There are lifestyles that do not require as much cash as urban lifestyles.



Quote:
... Shop?
They make trips.

My Dw works in a grocery store where most of the customers are retired military. A great many of them only shop once/month, or every 6 weeks. They travel long distances to get to the big city of Bangor.



Quote:
... Get medical care?
Just like so many Canadians, they drive down into EMMC.



Quote:
... Is there any electric grid up there?
No.

Does it do any good? Power goes out in my township fairly often. So far this month we have lost power 4 times. The only reliable electric in much of Maine is off-grid.



Quote:
... Cell phone towers?
No.



Quote:
... Anything?
There is a lot out there. Thankfully
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Old 11-21-2013, 09:53 PM
 
Location: Caribou, Me.
4,886 posts, read 3,527,287 times
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Quote:
Originally Posted by FireFromIce View Post
I too am fascinated by wilderness. I've always been drawn to the wild places. As I look at the Delorme Atlas of Maine, I see those maps of the northwest areas of the the state. I see a network of backroads and trails but no towns or villages. Are there people living in these remote areas? Where do they work? Shop? Get medical care? Is there any electric grid up there? Cell phone towers? Anything? Makes me curious. I'd like to go exploring up there someday.
It's semi-wilderness (there are logging operations, so you can't really call it wilderness). The entire northwest quarter of Maine is unlike any other place east of the Mississippi. It's the Big Woods, and it is far more remote than the UP of Michigan. Baxter State Park and the New Hampshire border are both barely on the edge of the Big Woods. There are places in there where you'll need five hours just to get OUT of the Big Woods (driving).
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Old 11-22-2013, 07:37 AM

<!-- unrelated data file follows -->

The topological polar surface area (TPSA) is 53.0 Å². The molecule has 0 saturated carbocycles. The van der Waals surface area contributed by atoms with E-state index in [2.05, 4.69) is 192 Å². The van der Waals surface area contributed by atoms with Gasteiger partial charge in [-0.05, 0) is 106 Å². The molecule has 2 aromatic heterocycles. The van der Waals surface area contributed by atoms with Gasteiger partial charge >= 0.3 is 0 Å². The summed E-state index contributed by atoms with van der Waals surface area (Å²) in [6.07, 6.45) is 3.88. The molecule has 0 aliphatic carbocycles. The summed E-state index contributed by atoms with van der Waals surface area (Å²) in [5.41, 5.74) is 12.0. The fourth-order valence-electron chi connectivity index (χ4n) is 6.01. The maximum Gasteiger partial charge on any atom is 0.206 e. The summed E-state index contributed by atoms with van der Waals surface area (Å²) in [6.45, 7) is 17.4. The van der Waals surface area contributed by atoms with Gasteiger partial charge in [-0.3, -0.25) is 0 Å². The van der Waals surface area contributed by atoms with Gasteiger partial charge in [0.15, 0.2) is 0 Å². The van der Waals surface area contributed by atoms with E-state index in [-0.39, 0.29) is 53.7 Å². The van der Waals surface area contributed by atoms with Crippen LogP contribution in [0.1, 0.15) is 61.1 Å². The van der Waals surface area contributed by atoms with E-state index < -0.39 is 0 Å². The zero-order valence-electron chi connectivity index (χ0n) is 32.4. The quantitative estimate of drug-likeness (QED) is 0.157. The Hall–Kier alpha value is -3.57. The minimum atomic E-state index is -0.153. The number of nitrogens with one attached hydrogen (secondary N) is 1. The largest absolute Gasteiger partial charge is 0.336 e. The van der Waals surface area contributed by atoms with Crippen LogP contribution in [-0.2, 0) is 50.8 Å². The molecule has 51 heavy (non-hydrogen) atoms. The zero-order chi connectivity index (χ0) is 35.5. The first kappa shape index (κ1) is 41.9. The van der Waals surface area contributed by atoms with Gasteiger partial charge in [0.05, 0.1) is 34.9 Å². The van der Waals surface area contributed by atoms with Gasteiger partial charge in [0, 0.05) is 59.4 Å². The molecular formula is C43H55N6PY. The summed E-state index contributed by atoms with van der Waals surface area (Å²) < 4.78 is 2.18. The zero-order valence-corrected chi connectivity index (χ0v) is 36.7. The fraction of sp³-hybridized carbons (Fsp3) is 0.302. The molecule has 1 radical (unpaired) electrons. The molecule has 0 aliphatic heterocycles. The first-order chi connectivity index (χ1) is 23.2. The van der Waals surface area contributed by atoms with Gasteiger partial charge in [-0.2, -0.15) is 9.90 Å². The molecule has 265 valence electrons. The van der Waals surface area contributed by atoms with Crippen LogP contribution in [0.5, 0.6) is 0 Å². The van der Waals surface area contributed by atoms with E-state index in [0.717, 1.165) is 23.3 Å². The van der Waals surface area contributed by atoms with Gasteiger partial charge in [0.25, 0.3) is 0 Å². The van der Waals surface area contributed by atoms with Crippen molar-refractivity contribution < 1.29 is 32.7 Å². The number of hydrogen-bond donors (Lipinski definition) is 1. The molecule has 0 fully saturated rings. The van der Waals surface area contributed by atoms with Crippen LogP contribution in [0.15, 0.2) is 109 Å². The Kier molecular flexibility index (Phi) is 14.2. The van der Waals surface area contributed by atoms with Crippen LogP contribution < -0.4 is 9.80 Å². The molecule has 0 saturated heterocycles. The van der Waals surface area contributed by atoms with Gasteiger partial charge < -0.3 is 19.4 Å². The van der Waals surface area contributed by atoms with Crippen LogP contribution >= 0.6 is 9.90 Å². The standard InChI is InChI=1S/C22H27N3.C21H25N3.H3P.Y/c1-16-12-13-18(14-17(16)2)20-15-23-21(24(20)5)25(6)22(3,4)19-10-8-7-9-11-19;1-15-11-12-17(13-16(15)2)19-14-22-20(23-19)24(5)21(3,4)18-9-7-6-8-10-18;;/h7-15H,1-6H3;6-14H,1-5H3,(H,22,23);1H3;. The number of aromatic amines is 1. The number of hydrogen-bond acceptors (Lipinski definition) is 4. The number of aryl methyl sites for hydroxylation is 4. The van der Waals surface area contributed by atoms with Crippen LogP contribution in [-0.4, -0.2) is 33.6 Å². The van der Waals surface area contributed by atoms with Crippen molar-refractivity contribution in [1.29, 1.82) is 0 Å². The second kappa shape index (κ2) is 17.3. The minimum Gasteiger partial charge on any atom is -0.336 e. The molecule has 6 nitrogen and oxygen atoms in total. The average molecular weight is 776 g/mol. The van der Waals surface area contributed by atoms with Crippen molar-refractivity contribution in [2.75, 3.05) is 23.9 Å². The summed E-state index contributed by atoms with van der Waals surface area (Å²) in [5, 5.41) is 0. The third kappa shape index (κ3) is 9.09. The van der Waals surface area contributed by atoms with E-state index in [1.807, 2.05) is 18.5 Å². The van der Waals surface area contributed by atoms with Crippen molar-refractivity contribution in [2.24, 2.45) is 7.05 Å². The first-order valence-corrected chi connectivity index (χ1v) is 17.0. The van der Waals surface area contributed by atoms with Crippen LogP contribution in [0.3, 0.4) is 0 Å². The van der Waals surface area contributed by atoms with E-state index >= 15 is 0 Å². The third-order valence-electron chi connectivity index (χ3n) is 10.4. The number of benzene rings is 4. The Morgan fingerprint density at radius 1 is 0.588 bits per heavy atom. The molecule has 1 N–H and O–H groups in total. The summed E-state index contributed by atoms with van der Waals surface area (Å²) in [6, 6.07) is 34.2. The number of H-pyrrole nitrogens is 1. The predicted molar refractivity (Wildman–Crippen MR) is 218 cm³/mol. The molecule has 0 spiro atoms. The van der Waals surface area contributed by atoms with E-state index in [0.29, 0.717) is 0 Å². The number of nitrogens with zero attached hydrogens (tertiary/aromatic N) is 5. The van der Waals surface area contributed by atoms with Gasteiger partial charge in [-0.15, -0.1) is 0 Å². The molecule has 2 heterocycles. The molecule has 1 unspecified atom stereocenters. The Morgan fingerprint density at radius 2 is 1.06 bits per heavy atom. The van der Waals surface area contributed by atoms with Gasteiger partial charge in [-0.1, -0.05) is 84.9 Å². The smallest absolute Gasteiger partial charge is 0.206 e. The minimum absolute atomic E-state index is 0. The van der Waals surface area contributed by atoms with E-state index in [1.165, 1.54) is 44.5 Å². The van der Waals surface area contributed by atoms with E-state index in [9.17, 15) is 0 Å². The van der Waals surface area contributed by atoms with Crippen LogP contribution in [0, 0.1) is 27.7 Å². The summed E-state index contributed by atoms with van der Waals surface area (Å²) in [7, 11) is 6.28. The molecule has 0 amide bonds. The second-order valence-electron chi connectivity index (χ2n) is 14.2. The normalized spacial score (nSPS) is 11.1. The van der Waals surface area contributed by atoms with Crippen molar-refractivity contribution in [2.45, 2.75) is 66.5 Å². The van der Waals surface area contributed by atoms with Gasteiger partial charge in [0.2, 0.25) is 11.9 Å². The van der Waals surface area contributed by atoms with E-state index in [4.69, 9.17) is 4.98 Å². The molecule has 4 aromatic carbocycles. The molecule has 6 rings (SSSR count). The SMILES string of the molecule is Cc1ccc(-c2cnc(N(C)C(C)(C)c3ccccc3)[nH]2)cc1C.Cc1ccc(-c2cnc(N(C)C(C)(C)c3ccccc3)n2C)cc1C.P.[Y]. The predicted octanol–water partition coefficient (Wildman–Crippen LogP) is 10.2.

414 posts, read 152,971 times
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Quote:
Originally Posted by maineguy8888 View Post
It's semi-wilderness (there are logging operations, so you can't really call it wilderness). The entire northwest quarter of Maine is unlike any other place east of the Mississippi. It's the Big Woods, and it is far more remote than the UP of Michigan. Baxter State Park and the New Hampshire border are both barely on the edge of the Big Woods. There are places in there where you'll need five hours just to get OUT of the Big Woods (driving).
I think working wilderness is a good term for it.
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Old 11-22-2013, 09:30 AM
 
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The way mechanical harvesting is going "working wilderness" is disappearing fast.

#12 machine is shutting down at our mill and the layoffs-"last in, first out"-will stretch back to men being hired starting in 1998.

The demise of land stewardship started when the paper companies sold their holdings to Paul Bernard and his cronies out of Canada. Not saying I don't believe in free enterprise, but the care and use of the Maine woods will never be the same.
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Old 11-22-2013, 02:02 PM
 
Location: IN
20,174 posts, read 34,515,073 times
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Quote:
Originally Posted by 7th generation View Post
The way mechanical harvesting is going "working wilderness" is disappearing fast.

#12 machine is shutting down at our mill and the layoffs-"last in, first out"-will stretch back to men being hired starting in 1998.

The demise of land stewardship started when the paper companies sold their holdings to Paul Bernard and his cronies out of Canada. Not saying I don't believe in free enterprise, but the care and use of the Maine woods will never be the same.
Is this related to the continued job losses in mill towns that still had some remaining jobs. Did they close the paper mill in Rumford or is it still operating? Could you elaborate a bit more on the transfer of land ownership in the very rural areas of Maine? I know New Hampshire does not face many of these issues due to the fact that it is a much smaller state in land area and many of its unpopulated areas are comprised of national forest lands, state forest lands, and conservation lands.